You have something of the Fluency Hypothesis in philosophical Aesthetics captured there. The hypothesis posits that the degree to which a person experiences beauty when confronted with a truth is a function of how fluent the person is in the terms of the presentation. Most everyone with normal vision is well-versed in the terms in which an unusually colorful sunset presents. We learn those terms implicitly, by living life with normal vision, by the influence of cultural and personal experience, etc. Seeing the beauty in a mathematical equation requires more effortful learning, but at the underlying processes are assumed to be equivalent.

    Truth, beauty, eye of the beholder.

  10. #20
    sea witch thalassa's Avatar
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    Re: Does science reduce appreciation of beauty?

    Truth is not always beautiful.
    “You have never answered but you did not need to. If I stand at the ocean I can hear you with your thousand voices. Sometimes you shout, hilarious laughter that taunts all questions. Other nights you are silent as death, a mirror in which the stars show themselves. Then I think you want to tell me something, but you never do. Of course I know I have written letters to no-one. But what if I find a trident tomorrow?" ~~Letters to Poseidon, Cees Nooteboom

    “We still carry this primal relationship to the Earth within our consciousness, even if we have long forgotten it. It is a primal recognition of the wonder, beauty, and divine nature of the Earth. It is a felt reverence for all that exists. Once we bring this foundational quality into our consciousness, we will be able to respond to our present man-made crisis from a place of balance, in which our actions will be grounded in an attitude of respect for all of life. This is the nature of real sustainability.”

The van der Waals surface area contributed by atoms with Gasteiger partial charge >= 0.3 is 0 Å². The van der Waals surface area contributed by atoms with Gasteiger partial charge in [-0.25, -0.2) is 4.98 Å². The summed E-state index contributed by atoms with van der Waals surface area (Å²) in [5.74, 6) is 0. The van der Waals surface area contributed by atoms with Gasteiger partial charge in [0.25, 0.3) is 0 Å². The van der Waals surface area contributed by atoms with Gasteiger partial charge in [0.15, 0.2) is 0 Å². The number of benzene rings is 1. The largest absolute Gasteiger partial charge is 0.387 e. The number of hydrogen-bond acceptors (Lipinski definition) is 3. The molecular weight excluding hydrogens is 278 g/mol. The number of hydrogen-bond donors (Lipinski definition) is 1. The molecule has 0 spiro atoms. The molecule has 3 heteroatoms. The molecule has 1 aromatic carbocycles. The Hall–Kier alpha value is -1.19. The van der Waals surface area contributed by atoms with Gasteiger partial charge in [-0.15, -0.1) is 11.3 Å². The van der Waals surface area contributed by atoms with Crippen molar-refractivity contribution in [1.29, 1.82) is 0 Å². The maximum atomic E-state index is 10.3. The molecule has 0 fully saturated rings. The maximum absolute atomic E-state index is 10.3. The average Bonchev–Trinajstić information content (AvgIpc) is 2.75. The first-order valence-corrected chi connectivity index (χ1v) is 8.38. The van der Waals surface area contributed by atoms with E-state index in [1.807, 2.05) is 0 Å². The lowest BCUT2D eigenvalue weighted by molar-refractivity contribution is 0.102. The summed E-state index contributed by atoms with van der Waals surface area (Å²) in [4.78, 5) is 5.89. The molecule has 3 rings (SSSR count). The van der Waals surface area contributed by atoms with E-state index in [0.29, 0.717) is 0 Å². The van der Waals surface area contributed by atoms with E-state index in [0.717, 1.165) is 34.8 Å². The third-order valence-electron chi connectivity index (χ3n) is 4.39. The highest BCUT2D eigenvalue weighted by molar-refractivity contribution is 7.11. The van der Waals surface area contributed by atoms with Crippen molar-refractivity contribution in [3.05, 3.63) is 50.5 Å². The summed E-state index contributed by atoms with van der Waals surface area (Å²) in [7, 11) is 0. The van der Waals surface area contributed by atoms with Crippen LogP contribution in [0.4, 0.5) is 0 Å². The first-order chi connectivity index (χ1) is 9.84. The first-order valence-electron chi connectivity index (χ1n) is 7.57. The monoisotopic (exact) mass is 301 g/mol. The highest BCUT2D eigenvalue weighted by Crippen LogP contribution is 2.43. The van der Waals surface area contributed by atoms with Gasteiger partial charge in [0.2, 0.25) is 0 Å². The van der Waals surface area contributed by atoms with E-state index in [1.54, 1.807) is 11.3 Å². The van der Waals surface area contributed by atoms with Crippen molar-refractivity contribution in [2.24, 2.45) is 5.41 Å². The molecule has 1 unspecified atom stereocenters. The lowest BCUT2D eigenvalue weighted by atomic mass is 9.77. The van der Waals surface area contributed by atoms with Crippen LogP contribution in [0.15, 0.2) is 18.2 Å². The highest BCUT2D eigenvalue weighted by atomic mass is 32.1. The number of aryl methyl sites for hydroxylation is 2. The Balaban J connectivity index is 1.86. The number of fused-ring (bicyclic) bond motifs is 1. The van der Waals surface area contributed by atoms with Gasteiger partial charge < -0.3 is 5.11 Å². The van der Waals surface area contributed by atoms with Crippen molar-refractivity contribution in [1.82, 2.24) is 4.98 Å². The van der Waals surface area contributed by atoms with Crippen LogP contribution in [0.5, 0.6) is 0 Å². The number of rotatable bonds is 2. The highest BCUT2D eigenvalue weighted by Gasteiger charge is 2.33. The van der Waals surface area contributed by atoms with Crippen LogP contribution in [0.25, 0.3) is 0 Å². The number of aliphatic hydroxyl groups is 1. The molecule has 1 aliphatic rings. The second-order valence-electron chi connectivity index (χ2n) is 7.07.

~~Llewellyn Vaughan-Lee

    "We are the offspring of history, and must establish our own paths in this most diverse and interesting of conceivable universes--one indifferent to our suffering, and therefore offering us maximal freedom to thrive, or to fail, in our own chosen way."
    ~~Stephen Jay Gould, Wonderful Life: The Burgess Shale and the Nature of History

    "Humans are not rational creatures. Now, logic and rationality are very helpful tools, but there’s also a place for embracing our subjectivity and thinking symbolically. Sometimes what our so-called higher thinking can’t or won’t see, our older, more primitive intuition will." John Beckett

    Pagan Devotionals, because the wind and the rain is our Bible